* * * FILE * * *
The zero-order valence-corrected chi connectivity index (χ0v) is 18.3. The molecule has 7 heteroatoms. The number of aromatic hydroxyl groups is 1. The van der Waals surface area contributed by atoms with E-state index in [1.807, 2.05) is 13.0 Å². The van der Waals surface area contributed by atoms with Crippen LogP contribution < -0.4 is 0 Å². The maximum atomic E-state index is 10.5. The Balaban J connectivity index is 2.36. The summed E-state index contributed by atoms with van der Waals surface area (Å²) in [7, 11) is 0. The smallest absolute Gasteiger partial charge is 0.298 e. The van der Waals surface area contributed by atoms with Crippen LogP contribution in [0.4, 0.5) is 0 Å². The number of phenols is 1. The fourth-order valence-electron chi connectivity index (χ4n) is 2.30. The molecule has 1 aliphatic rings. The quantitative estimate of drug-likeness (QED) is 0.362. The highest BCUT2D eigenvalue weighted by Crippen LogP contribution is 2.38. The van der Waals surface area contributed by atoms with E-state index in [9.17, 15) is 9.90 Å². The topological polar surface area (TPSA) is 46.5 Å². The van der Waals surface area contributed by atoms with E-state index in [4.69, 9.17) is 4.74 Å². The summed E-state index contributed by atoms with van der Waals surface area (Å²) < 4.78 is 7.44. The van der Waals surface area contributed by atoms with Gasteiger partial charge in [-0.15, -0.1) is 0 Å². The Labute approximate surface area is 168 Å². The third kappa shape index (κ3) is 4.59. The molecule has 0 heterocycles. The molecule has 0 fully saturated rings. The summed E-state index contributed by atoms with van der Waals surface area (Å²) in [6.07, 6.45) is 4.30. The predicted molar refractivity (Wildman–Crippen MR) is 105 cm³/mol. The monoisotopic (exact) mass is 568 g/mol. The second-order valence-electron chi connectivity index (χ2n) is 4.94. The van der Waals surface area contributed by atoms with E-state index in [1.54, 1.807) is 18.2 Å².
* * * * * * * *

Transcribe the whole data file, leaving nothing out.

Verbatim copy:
The zero-order valence-corrected chi connectivity index (χ0v) is 18.3. The molecule has 7 heteroatoms. The number of aromatic hydroxyl groups is 1. The van der Waals surface area contributed by atoms with E-state index in [1.807, 2.05) is 13.0 Å². The van der Waals surface area contributed by atoms with Crippen LogP contribution < -0.4 is 0 Å². The maximum atomic E-state index is 10.5. The Balaban J connectivity index is 2.36. The summed E-state index contributed by atoms with van der Waals surface area (Å²) in [7, 11) is 0. The smallest absolute Gasteiger partial charge is 0.298 e. The van der Waals surface area contributed by atoms with Crippen LogP contribution in [0.4, 0.5) is 0 Å². The number of phenols is 1. The fourth-order valence-electron chi connectivity index (χ4n) is 2.30. The molecule has 1 aliphatic rings. The quantitative estimate of drug-likeness (QED) is 0.362. The highest BCUT2D eigenvalue weighted by Crippen LogP contribution is 2.38. The van der Waals surface area contributed by atoms with E-state index in [9.17, 15) is 9.90 Å². The topological polar surface area (TPSA) is 46.5 Å². The van der Waals surface area contributed by atoms with E-state index in [4.69, 9.17) is 4.74 Å². The summed E-state index contributed by atoms with van der Waals surface area (Å²) < 4.78 is 7.44. The van der Waals surface area contributed by atoms with Gasteiger partial charge in [-0.15, -0.1) is 0 Å². The Labute approximate surface area is 168 Å². The third kappa shape index (κ3) is 4.59. The molecule has 0 heterocycles. The molecule has 0 fully saturated rings. The summed E-state index contributed by atoms with van der Waals surface area (Å²) in [6.07, 6.45) is 4.30. The predicted molar refractivity (Wildman–Crippen MR) is 105 cm³/mol. The monoisotopic (exact) mass is 568 g/mol. The second-order valence-electron chi connectivity index (χ2n) is 4.94. The van der Waals surface area contributed by atoms with E-state index in [1.54, 1.807) is 18.2 Å².